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May 2022

BC Court Decides CERB Payments Should Count Against Damages for Wrongful Dismissal

Martin Smith
Martin Smith,


By Martin Smith

Recently in Reotech Construction Ltd. v. Snider, 2022 BCSC 317 the BC Supreme Court determined that CERB payments should be deducted from an ex-employee's damage award for wrongful dismissal.


Dean Snider began working for Reotech as a general construction labourer in early February of 2018. Like many Canadians, he was temporarily laid off in March of 2020 at the onset of the Covid-19 pandemic. He was never recalled back to work and his employer later paid him two weeks' salary as compensation for terminating his employment, on a without cause basis.

Mr. Snider commenced a small claims action against his former employer seeking $35,000 in damages, including damages for five months' reasonable notice. Further, he pleaded that there should be no setoff for any amounts he received under the Canada Emergency Response Benefit, under which he received $9,000.

The trial judge found that Reotech terminated Mr. Snider without cause and notice and that the reasonable notice period was four and a half months. Justice Prov declined to deduct his CERB payments from the award.


The court found that CERB payments should be deducted from the damages award for wrongful dismissal...

On appeal to the British Columbia Supreme Court, the court relied on two judicial precedents to determine that the trial judge had erred when he declined to deduct Mr. Snider's CERB payments from the damages award. The court found that CERB payments should be deducted from the damages award for wrongful dismissal based on the following reasons:

  1. If the CERB payments are not deducted, the plaintiff would be in a better position than he would have been if there had been no breach of the employment contract.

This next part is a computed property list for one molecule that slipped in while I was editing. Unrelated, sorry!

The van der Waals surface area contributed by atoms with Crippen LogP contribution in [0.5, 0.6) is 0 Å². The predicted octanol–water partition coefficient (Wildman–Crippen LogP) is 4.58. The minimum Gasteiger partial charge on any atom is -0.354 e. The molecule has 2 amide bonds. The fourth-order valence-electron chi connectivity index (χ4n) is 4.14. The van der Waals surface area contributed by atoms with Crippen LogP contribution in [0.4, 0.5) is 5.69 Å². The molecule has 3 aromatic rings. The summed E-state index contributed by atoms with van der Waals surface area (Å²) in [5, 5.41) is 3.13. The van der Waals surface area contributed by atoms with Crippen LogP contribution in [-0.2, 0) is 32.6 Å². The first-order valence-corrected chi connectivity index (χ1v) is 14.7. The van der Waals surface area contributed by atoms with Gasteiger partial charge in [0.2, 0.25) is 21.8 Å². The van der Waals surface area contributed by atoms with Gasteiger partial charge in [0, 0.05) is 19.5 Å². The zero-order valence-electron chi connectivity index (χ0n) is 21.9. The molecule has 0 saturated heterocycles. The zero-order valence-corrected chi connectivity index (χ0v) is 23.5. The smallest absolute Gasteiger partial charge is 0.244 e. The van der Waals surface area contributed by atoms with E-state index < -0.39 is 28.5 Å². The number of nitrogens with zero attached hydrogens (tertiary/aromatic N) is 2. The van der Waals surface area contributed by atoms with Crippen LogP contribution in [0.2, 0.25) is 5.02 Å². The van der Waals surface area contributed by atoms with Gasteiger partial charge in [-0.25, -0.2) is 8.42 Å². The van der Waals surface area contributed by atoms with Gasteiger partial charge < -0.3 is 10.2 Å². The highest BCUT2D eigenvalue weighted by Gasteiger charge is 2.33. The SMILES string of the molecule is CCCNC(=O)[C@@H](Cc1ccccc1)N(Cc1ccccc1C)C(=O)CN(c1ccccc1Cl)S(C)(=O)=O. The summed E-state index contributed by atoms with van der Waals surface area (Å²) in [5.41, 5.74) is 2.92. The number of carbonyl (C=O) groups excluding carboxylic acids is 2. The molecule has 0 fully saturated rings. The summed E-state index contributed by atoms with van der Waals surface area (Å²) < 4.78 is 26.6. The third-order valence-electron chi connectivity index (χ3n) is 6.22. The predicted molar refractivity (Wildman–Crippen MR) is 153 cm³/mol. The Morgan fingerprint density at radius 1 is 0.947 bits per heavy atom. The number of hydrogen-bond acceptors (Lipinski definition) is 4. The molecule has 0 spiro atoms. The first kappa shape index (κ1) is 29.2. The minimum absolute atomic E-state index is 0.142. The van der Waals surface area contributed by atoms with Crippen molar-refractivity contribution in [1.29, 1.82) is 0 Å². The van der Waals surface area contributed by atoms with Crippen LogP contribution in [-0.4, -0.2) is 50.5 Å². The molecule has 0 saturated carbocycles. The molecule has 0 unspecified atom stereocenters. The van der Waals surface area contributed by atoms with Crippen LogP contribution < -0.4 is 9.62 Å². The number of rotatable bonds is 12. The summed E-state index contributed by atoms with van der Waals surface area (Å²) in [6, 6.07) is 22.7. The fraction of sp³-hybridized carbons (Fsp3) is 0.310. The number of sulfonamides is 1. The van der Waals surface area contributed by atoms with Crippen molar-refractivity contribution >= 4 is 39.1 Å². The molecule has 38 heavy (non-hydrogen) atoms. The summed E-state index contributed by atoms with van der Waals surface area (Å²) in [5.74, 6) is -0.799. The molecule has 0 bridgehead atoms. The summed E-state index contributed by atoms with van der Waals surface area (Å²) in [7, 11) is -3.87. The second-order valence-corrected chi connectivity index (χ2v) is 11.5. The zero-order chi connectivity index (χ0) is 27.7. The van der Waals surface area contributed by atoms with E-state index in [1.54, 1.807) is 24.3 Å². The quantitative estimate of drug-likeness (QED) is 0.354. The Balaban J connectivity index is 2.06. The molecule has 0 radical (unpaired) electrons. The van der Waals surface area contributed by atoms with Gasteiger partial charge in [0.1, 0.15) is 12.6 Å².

2. But for his dismissal, Mr. Snider would not have received the benefit of the CERB payments. The nature of the benefit was an indemnity for the wage loss caused by the employer's breach of contract.

  3. CERB payments are not a form of private insurance, and the employee did not contribute to obtaining the benefit by paying for it directly or indirectly.

  4. There is no evidence that the plaintiff would be required to repay the CERB.

  5. CERB is a collateral benefit or a benefit that flows to the plaintiff and is connected to the defendant's breach. Collateral benefits are considered compensating advantages that justify a deduction from a damage award when the advantage:

    1. would not have accrued to the plaintiff if the breach had not occurred;
    2. was intended to indemnify the plaintiff for the sort of loss resulting from the breach.


The Reotech decision offers some clarity to the deductibility of CERB payment from damages awards; a topic that has been inconsistent since the introduction of the benefit. Employers should make note of this case as a reminder that courts will treat CERB and other collateral benefits differently from private insurance benefits, as considered by the Supreme Court in Sylvester, when calculating damages for wrongful dismissal.

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